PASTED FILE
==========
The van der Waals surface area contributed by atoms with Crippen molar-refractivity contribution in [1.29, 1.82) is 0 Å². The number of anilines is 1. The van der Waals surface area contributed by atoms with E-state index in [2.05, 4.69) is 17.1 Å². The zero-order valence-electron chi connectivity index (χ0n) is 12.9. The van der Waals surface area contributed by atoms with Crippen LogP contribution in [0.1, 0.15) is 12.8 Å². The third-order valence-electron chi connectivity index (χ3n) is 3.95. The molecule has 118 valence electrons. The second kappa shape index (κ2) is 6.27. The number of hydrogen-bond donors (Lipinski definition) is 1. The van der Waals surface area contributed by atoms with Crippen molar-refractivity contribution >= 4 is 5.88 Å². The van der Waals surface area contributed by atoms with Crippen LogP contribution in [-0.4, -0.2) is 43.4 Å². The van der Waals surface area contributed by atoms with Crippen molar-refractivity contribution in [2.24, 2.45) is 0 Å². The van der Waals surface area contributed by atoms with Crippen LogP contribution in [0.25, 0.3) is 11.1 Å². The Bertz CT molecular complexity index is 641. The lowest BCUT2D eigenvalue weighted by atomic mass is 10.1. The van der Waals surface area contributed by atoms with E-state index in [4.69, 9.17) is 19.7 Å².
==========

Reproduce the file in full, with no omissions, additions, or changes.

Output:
The van der Waals surface area contributed by atoms with Crippen molar-refractivity contribution in [1.29, 1.82) is 0 Å². The number of anilines is 1. The van der Waals surface area contributed by atoms with E-state index in [2.05, 4.69) is 17.1 Å². The zero-order valence-electron chi connectivity index (χ0n) is 12.9. The van der Waals surface area contributed by atoms with Crippen LogP contribution in [0.1, 0.15) is 12.8 Å². The third-order valence-electron chi connectivity index (χ3n) is 3.95. The molecule has 118 valence electrons. The second kappa shape index (κ2) is 6.27. The number of hydrogen-bond donors (Lipinski definition) is 1. The van der Waals surface area contributed by atoms with Crippen molar-refractivity contribution >= 4 is 5.88 Å². The van der Waals surface area contributed by atoms with Crippen LogP contribution in [-0.4, -0.2) is 43.4 Å². The van der Waals surface area contributed by atoms with Crippen molar-refractivity contribution in [2.24, 2.45) is 0 Å². The van der Waals surface area contributed by atoms with Crippen LogP contribution in [0.25, 0.3) is 11.1 Å². The Bertz CT molecular complexity index is 641. The lowest BCUT2D eigenvalue weighted by atomic mass is 10.1. The van der Waals surface area contributed by atoms with E-state index in [4.69, 9.17) is 19.7 Å².